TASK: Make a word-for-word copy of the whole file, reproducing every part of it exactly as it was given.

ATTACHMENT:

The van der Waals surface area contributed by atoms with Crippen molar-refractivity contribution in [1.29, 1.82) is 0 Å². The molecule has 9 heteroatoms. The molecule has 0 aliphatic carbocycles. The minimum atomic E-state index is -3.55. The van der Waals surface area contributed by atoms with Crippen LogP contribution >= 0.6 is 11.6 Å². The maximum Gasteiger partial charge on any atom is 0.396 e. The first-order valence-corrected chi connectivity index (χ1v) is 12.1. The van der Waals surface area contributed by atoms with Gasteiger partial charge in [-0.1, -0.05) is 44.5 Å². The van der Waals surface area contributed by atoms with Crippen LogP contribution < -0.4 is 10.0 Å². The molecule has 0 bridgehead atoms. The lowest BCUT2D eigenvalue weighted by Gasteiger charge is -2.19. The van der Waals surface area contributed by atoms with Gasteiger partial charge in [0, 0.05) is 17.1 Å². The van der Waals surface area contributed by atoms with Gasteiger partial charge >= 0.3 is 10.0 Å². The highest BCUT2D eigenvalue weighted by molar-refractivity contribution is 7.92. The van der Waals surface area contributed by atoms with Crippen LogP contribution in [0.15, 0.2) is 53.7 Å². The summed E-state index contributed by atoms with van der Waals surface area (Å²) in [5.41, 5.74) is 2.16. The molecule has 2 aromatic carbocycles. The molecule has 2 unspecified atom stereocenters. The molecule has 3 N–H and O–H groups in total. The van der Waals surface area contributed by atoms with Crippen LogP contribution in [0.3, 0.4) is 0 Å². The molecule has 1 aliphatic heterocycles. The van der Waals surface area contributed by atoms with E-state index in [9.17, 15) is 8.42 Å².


The van der Waals surface area contributed by atoms with Crippen molar-refractivity contribution in [1.29, 1.82) is 0 Å². The molecule has 9 heteroatoms. The molecule has 0 aliphatic carbocycles. The minimum atomic E-state index is -3.55. The van der Waals surface area contributed by atoms with Crippen LogP contribution >= 0.6 is 11.6 Å². The maximum Gasteiger partial charge on any atom is 0.396 e. The first-order valence-corrected chi connectivity index (χ1v) is 12.1. The van der Waals surface area contributed by atoms with Gasteiger partial charge in [-0.1, -0.05) is 44.5 Å². The van der Waals surface area contributed by atoms with Crippen LogP contribution < -0.4 is 10.0 Å². The molecule has 0 bridgehead atoms. The lowest BCUT2D eigenvalue weighted by Gasteiger charge is -2.19. The van der Waals surface area contributed by atoms with Gasteiger partial charge in [0, 0.05) is 17.1 Å². The van der Waals surface area contributed by atoms with Gasteiger partial charge >= 0.3 is 10.0 Å². The highest BCUT2D eigenvalue weighted by molar-refractivity contribution is 7.92. The van der Waals surface area contributed by atoms with Crippen LogP contribution in [0.15, 0.2) is 53.7 Å². The summed E-state index contributed by atoms with van der Waals surface area (Å²) in [5.41, 5.74) is 2.16. The molecule has 2 aromatic carbocycles. The molecule has 2 unspecified atom stereocenters. The molecule has 3 N–H and O–H groups in total. The van der Waals surface area contributed by atoms with Crippen LogP contribution in [0.3, 0.4) is 0 Å². The molecule has 1 aliphatic heterocycles. The van der Waals surface area contributed by atoms with E-state index in [9.17, 15) is 8.42 Å².